This blog post is designed to provide general information on the subjects covered. It is not, however, intended to provide specific estate planning, insurance, tax or legal advice. Please note that LTC Consumer and its representatives do not give financial planning, tax or legal advice. You are encouraged to consult with your tax advisor or attorney concerning your own situation.

3 Options When You Have an LTCI Rate Increase

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No one likes receiving the news that their LTCI premiums will be going up.

Unlike medical insurance premiums which may increase every year, LTCI premiums are based on your age and health when you buy coverage. Yet long term care insurance (LTCI) carriers have a history of rate increases when they aren’t performing as originally priced.

Why are nearly all insurance companies raising rates?

First, insurance companies thought more policyholders would lapse or drop their policies, but the opposite happened. People kept them, recognizing their value.  When a policy is dropped that gives the insurance company the premium but no risk, which lowers everyone’s price.

Rather than policies lapsing at 4%-5% a year, less than 1% of policy owners lapsed their policies.

In addition, higher costs for LTC services and lower interest rates are to blame. When carriers promised 5% compounding benefit growth to customers but interest rates remained low at 1-2% year after year, they couldn’t deliver on their promises without increasing rates.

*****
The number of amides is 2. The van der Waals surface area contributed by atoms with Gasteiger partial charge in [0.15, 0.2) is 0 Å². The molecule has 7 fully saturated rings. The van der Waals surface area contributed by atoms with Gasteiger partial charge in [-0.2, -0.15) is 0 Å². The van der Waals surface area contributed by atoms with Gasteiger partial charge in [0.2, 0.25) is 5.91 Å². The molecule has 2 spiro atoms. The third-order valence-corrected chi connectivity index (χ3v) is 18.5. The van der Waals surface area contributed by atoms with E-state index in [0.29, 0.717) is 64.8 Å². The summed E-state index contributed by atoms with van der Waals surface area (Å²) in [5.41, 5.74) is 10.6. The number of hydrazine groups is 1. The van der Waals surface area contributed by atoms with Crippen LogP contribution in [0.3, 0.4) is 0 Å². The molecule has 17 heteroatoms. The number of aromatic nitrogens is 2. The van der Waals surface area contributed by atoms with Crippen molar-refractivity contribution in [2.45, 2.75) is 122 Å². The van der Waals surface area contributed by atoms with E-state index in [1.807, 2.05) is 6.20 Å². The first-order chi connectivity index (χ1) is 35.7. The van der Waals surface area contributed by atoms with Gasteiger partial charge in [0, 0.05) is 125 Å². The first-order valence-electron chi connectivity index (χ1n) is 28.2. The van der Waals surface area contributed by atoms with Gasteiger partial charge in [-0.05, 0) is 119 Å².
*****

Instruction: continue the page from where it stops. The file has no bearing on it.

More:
When it comes to LTCI rate increases, it’s not a matter of if, but when. Take this into consideration when buying your policy so you know what to expect when a rate increase happens.

If you’re experiencing an LTCI rate increase, here are three options.

1.      Pay the Rate Increase

Your first option is to pay the increase your insurance carrier presented. Your coverage remains the same and you’re still locked into lower rates than if you purchased a new policy today at your current age.

2.      Keep Your Current Premium

If you can’t afford the rate increase, LTCI carriers will offer the option to reduce your benefits to keep your current premium. This may mean reducing the daily or monthly benefit, increasing your elimination period, reducing your benefit duration (years of coverage), or reducing inflation protection.

Before you consider this option, be aware that you can’t change your mind and increase benefits later if your health diminishes. However, if you can’t afford the rate increase, reducing your benefit is better than stopping coverage altogether.

3.      Let Your Policy Lapse

This is the last resort as you lose the protection going forward, after having the protection should you have needed it.

When policyholders experience a large rate increase, some may think lapsing their policy and starting over is in their best interest. In nearly all cases, a new policy at your current age and health will cost more than your current policy with the rate increase. Not to mention, you may not be eligible for coverage due to health reasons.

If you allow your policy to lapse due to a rate increase, you may be eligible for contingent nonforfeiture. This means if your rate increase reaches certain levels, you may be eligible to stop paying premiums and still access a benefit based on the premium dollars you paid over time.

Before making your decision, educate yourself on your options and speak with your financial advisor.  It may be in your best interest to review your financial situation and pay the LTC rate increase and keep your current policy benefits.

LTC Consumer is an independent, free online service to help consumers understand what long term care insurance is, how it works, and how to evaluate coverage options. Our mission is to provide an educational, no-pressure resource for learning about long term care planning, with the opportunity to speak with specialists who can help them.

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